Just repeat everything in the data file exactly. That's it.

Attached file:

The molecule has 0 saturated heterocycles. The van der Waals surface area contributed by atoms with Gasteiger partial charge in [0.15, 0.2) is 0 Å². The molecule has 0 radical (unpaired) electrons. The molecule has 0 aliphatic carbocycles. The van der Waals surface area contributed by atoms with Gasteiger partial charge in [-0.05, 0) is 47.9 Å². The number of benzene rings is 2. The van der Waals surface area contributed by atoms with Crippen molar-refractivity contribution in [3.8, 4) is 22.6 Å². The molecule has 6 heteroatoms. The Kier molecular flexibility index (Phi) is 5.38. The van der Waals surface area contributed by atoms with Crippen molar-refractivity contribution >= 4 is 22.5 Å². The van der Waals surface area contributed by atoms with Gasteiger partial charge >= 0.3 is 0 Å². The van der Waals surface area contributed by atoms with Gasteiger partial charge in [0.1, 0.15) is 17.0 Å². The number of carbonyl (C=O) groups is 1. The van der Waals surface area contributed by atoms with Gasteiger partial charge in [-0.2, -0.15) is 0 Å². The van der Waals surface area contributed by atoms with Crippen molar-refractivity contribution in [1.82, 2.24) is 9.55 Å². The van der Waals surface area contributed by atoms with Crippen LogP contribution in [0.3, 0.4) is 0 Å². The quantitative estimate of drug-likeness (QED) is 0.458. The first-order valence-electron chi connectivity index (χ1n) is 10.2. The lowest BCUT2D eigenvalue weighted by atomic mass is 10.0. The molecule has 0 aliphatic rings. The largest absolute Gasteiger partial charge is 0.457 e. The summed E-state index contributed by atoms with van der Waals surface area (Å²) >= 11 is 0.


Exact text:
The molecule has 0 saturated heterocycles. The van der Waals surface area contributed by atoms with Gasteiger partial charge in [0.15, 0.2) is 0 Å². The molecule has 0 radical (unpaired) electrons. The molecule has 0 aliphatic carbocycles. The van der Waals surface area contributed by atoms with Gasteiger partial charge in [-0.05, 0) is 47.9 Å². The number of benzene rings is 2. The van der Waals surface area contributed by atoms with Crippen molar-refractivity contribution in [3.8, 4) is 22.6 Å². The molecule has 6 heteroatoms. The Kier molecular flexibility index (Phi) is 5.38. The van der Waals surface area contributed by atoms with Crippen molar-refractivity contribution >= 4 is 22.5 Å². The van der Waals surface area contributed by atoms with Gasteiger partial charge >= 0.3 is 0 Å². The van der Waals surface area contributed by atoms with Gasteiger partial charge in [0.1, 0.15) is 17.0 Å². The number of carbonyl (C=O) groups is 1. The van der Waals surface area contributed by atoms with Gasteiger partial charge in [-0.2, -0.15) is 0 Å². The van der Waals surface area contributed by atoms with Crippen molar-refractivity contribution in [1.82, 2.24) is 9.55 Å². The van der Waals surface area contributed by atoms with Crippen LogP contribution in [0.3, 0.4) is 0 Å². The quantitative estimate of drug-likeness (QED) is 0.458. The first-order valence-electron chi connectivity index (χ1n) is 10.2. The lowest BCUT2D eigenvalue weighted by atomic mass is 10.0. The molecule has 0 aliphatic rings. The largest absolute Gasteiger partial charge is 0.457 e. The summed E-state index contributed by atoms with van der Waals surface area (Å²) >= 11 is 0.